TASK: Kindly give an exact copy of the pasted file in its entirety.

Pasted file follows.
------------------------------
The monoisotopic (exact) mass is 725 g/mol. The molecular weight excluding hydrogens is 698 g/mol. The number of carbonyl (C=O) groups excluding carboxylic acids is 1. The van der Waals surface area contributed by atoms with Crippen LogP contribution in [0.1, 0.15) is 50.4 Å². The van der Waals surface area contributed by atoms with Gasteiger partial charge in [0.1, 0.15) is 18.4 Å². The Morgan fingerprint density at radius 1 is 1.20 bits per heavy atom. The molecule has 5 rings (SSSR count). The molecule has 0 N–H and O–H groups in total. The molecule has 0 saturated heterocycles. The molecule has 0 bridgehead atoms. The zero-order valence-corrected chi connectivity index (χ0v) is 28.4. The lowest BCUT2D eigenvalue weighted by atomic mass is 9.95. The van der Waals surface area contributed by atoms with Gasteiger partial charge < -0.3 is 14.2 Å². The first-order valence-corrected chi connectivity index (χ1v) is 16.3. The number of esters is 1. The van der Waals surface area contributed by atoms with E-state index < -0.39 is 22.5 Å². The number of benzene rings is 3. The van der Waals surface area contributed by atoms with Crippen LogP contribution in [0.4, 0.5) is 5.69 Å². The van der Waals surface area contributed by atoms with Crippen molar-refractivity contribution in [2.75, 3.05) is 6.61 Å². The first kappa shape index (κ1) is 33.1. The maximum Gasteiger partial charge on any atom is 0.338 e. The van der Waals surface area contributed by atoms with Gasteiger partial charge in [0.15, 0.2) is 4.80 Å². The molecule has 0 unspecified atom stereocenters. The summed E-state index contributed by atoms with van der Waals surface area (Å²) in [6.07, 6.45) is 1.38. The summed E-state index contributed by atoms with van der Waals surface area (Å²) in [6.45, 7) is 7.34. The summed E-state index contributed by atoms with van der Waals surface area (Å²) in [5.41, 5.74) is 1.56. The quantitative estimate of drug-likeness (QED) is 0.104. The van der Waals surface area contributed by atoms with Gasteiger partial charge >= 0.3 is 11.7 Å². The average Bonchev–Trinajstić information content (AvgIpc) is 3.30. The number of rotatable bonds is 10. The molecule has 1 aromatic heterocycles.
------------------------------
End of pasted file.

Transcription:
The monoisotopic (exact) mass is 725 g/mol. The molecular weight excluding hydrogens is 698 g/mol. The number of carbonyl (C=O) groups excluding carboxylic acids is 1. The van der Waals surface area contributed by atoms with Crippen LogP contribution in [0.1, 0.15) is 50.4 Å². The van der Waals surface area contributed by atoms with Gasteiger partial charge in [0.1, 0.15) is 18.4 Å². The Morgan fingerprint density at radius 1 is 1.20 bits per heavy atom. The molecule has 5 rings (SSSR count). The molecule has 0 N–H and O–H groups in total. The molecule has 0 saturated heterocycles. The molecule has 0 bridgehead atoms. The zero-order valence-corrected chi connectivity index (χ0v) is 28.4. The lowest BCUT2D eigenvalue weighted by atomic mass is 9.95. The van der Waals surface area contributed by atoms with Gasteiger partial charge < -0.3 is 14.2 Å². The first-order valence-corrected chi connectivity index (χ1v) is 16.3. The number of esters is 1. The van der Waals surface area contributed by atoms with E-state index < -0.39 is 22.5 Å². The number of benzene rings is 3. The van der Waals surface area contributed by atoms with Crippen LogP contribution in [0.4, 0.5) is 5.69 Å². The van der Waals surface area contributed by atoms with Crippen molar-refractivity contribution in [2.75, 3.05) is 6.61 Å². The first kappa shape index (κ1) is 33.1. The maximum Gasteiger partial charge on any atom is 0.338 e. The van der Waals surface area contributed by atoms with Gasteiger partial charge in [0.15, 0.2) is 4.80 Å². The molecule has 0 unspecified atom stereocenters. The summed E-state index contributed by atoms with van der Waals surface area (Å²) in [6.07, 6.45) is 1.38. The summed E-state index contributed by atoms with van der Waals surface area (Å²) in [6.45, 7) is 7.34. The summed E-state index contributed by atoms with van der Waals surface area (Å²) in [5.41, 5.74) is 1.56. The quantitative estimate of drug-likeness (QED) is 0.104. The van der Waals surface area contributed by atoms with Gasteiger partial charge >= 0.3 is 11.7 Å². The average Bonchev–Trinajstić information content (AvgIpc) is 3.30. The number of rotatable bonds is 10. The molecule has 1 aromatic heterocycles.